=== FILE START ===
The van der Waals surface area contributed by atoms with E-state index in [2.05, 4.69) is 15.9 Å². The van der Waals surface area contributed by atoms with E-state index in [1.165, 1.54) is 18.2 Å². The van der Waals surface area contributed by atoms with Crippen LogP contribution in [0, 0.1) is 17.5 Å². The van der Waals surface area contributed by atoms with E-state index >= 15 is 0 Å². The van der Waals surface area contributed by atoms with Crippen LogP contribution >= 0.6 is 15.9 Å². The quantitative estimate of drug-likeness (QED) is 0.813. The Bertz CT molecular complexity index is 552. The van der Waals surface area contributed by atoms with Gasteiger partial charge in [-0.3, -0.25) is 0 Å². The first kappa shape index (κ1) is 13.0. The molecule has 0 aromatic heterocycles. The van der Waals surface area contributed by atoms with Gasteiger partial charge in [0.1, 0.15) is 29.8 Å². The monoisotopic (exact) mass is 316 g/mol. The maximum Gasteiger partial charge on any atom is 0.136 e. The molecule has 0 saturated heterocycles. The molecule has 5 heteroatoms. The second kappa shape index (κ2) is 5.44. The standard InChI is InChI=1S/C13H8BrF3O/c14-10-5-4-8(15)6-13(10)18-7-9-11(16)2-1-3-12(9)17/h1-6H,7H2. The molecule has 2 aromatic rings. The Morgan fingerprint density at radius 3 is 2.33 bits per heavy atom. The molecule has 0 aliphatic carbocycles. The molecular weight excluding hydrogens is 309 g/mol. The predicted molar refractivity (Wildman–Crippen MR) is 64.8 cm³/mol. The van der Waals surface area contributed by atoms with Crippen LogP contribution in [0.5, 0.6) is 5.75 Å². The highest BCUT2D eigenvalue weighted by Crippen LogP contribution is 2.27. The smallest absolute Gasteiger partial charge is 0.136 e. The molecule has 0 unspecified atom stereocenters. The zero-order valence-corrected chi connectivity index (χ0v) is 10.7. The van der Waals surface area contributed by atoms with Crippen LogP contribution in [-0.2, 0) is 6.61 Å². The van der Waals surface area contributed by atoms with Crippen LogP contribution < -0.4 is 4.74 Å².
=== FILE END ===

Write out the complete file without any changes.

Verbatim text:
The van der Waals surface area contributed by atoms with E-state index in [2.05, 4.69) is 15.9 Å². The van der Waals surface area contributed by atoms with E-state index in [1.165, 1.54) is 18.2 Å². The van der Waals surface area contributed by atoms with Crippen LogP contribution in [0, 0.1) is 17.5 Å². The van der Waals surface area contributed by atoms with E-state index >= 15 is 0 Å². The van der Waals surface area contributed by atoms with Crippen LogP contribution >= 0.6 is 15.9 Å². The quantitative estimate of drug-likeness (QED) is 0.813. The Bertz CT molecular complexity index is 552. The van der Waals surface area contributed by atoms with Gasteiger partial charge in [-0.3, -0.25) is 0 Å². The first kappa shape index (κ1) is 13.0. The molecule has 0 aromatic heterocycles. The van der Waals surface area contributed by atoms with Gasteiger partial charge in [0.1, 0.15) is 29.8 Å². The monoisotopic (exact) mass is 316 g/mol. The maximum Gasteiger partial charge on any atom is 0.136 e. The molecule has 0 saturated heterocycles. The molecule has 5 heteroatoms. The second kappa shape index (κ2) is 5.44. The standard InChI is InChI=1S/C13H8BrF3O/c14-10-5-4-8(15)6-13(10)18-7-9-11(16)2-1-3-12(9)17/h1-6H,7H2. The molecule has 2 aromatic rings. The Morgan fingerprint density at radius 3 is 2.33 bits per heavy atom. The molecule has 0 aliphatic carbocycles. The molecular weight excluding hydrogens is 309 g/mol. The predicted molar refractivity (Wildman–Crippen MR) is 64.8 cm³/mol. The van der Waals surface area contributed by atoms with Crippen LogP contribution in [0.5, 0.6) is 5.75 Å². The highest BCUT2D eigenvalue weighted by Crippen LogP contribution is 2.27. The smallest absolute Gasteiger partial charge is 0.136 e. The molecule has 0 unspecified atom stereocenters. The zero-order valence-corrected chi connectivity index (χ0v) is 10.7. The van der Waals surface area contributed by atoms with Crippen LogP contribution in [-0.2, 0) is 6.61 Å². The van der Waals surface area contributed by atoms with Crippen LogP contribution < -0.4 is 4.74 Å².